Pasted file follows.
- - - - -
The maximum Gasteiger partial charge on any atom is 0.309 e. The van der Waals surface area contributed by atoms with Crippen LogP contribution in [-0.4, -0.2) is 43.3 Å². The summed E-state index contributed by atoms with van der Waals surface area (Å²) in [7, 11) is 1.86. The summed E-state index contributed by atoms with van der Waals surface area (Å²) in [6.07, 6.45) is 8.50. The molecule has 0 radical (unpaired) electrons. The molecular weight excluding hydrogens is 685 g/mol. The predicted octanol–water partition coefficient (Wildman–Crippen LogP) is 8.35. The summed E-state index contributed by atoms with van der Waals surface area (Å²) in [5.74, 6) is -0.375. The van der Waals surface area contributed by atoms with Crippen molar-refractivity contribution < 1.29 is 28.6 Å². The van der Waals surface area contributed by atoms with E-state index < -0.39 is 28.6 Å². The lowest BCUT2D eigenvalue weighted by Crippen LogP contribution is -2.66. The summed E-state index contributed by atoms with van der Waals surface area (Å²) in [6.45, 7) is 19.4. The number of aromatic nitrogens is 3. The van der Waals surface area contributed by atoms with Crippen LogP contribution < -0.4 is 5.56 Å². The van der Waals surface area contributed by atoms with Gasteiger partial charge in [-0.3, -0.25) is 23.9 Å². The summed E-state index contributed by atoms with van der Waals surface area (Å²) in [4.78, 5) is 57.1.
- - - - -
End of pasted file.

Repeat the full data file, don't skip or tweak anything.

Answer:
The maximum Gasteiger partial charge on any atom is 0.309 e. The van der Waals surface area contributed by atoms with Crippen LogP contribution in [-0.4, -0.2) is 43.3 Å². The summed E-state index contributed by atoms with van der Waals surface area (Å²) in [7, 11) is 1.86. The summed E-state index contributed by atoms with van der Waals surface area (Å²) in [6.07, 6.45) is 8.50. The molecule has 0 radical (unpaired) electrons. The molecular weight excluding hydrogens is 685 g/mol. The predicted octanol–water partition coefficient (Wildman–Crippen LogP) is 8.35. The summed E-state index contributed by atoms with van der Waals surface area (Å²) in [5.74, 6) is -0.375. The van der Waals surface area contributed by atoms with Crippen molar-refractivity contribution < 1.29 is 28.6 Å². The van der Waals surface area contributed by atoms with E-state index < -0.39 is 28.6 Å². The lowest BCUT2D eigenvalue weighted by Crippen LogP contribution is -2.66. The summed E-state index contributed by atoms with van der Waals surface area (Å²) in [6.45, 7) is 19.4. The number of aromatic nitrogens is 3. The van der Waals surface area contributed by atoms with Crippen LogP contribution < -0.4 is 5.56 Å². The van der Waals surface area contributed by atoms with Gasteiger partial charge in [-0.3, -0.25) is 23.9 Å². The summed E-state index contributed by atoms with van der Waals surface area (Å²) in [4.78, 5) is 57.1.